Arrow-right Camera
The Spokesman-Review Newspaper

The Spokesman-Review Newspaper The Spokesman-Review

Spokane, Washington  Est. May 19, 1883
Partly Cloudy Night 80° Partly Cloudy
Sports >  Outdoors

Drought prompts fishing limits on 38 rivers in Washington

Reacting to reports of drought-related dead and stressed fish, Washington Fish and Wildlife Department officials are enacting fishing restrictions involving 38 rivers, including the Spokane River.

The Kettle River near Republic is one of 21 rivers that will be closed to fishing when the emergency rules take effect on Saturday.

The Spokane River and tributaries are among 16 river systems that will be restricted to “hoot owl” hours that prohibit fishing from 2 p.m. to midnight.

Sturgeon fishing also is being temporarily closed in the Columbia River by an emergency rule adopted Thursday by the Columbia River Compact, a board of fisheries managers from Oregon, Washington and regional tribes. Dozens of decades-old sturgeon have been found dead in the Tri-Cities area and farther downstream.

“We thought the 2001 drought had terrible impacts on fish, but it was a drop in the bucket compared with this year,” said Chris Donley, the state’s regional fisheries manager in Spokane.

“Catch-and-release fishing should be OK on the Spokane River but we want to lighten up on the fish when the water temperatures get high later in the day,” he said.

The river’s native redband trout are stressed when water temperatures go above 70 degrees, leaving them susceptible to dying from disturbances such as fishing, he said.

“Water temperatures have been close to 80 degrees near Barker Road and under 70 most days in areas where the river is recharged by the aquifer,” Donley said.

The complete closure of fishing in the Kettle River stems from reports of trout dying since early July, he said.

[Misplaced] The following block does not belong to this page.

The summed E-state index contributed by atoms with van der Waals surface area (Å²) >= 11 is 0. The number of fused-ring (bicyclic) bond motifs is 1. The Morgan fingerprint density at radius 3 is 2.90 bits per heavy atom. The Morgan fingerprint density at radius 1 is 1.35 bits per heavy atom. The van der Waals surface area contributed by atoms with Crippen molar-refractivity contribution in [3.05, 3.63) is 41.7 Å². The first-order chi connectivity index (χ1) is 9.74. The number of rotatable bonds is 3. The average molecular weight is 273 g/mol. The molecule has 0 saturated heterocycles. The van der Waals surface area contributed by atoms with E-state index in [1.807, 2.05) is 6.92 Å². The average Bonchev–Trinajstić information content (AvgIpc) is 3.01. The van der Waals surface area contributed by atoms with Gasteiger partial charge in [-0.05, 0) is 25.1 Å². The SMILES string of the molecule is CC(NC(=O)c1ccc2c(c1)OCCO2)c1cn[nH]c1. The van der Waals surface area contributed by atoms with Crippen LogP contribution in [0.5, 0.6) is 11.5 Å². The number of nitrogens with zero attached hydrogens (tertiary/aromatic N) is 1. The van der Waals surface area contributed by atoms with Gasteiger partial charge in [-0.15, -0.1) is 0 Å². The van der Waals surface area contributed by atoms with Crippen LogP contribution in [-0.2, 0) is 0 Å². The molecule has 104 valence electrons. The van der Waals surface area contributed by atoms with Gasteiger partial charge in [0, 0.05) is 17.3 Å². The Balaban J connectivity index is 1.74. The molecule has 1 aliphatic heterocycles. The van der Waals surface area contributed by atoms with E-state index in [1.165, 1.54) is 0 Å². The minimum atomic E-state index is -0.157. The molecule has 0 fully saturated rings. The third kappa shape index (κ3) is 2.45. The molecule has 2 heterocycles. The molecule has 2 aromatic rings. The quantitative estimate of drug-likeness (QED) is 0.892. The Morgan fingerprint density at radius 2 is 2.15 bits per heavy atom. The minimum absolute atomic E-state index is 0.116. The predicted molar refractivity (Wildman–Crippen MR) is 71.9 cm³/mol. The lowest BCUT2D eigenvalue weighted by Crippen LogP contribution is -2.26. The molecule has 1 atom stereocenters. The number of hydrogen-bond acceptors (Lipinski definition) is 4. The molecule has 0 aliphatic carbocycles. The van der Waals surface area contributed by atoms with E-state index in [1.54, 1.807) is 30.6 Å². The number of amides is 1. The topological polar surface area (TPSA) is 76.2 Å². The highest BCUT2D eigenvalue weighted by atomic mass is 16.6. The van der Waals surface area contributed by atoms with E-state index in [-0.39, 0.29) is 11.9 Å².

“Water temperatures have been exceeding lethal limits for trout,” he said. “We realize we’re losing recreation, but we just have to close it.”

All of the closures statewide are set in areas where drought conditions have reduced flows and increased water temperatures.  

High water temperatures can be deadly for fish, especially trout, while diminished stream flows can strand migrating salmon and steelhead, said Craig Burley, state fish program manager.

“We’ll continue monitoring stream conditions throughout Washington this summer and take additional actions if necessary,” he said.

Other Spokane region streams that will be closed to fishing include portions of the Touchet River and tributaries and Asotin Creek.

Notable river closures farther west include fishing in the lower Wenatchee, Icicle and portions of the Okanogan.

Hoot owl restrictions in this region will be applied to portions of the Walla Walla, lower Touchet, Tucannon, Colville and Sullivan Creek as well as the Spokane River and tributaries such as the Little Spokane River.

Last month, the state called an early closure of the spring chinook fishing season in the Grande Ronde River because of low, warm flows.

“All of these rules are not set in stone,” Donley said. “If we get another round of 100-degree weather we’ll evaluate if we have to be even more conservative.”

The Spokesman-Review Newspaper

Local journalism is essential.

Give directly to The Spokesman-Review's Northwest Passages community forums series -- which helps to offset the costs of several reporter and editor positions at the newspaper -- by using the easy options below. Gifts processed in this system are not tax deductible, but are predominately used to help meet the local financial requirements needed to receive national matching-grant funds.

Active Person

Subscribe to the sports newsletter

Get the day’s top sports headlines and breaking news delivered to your inbox by subscribing here.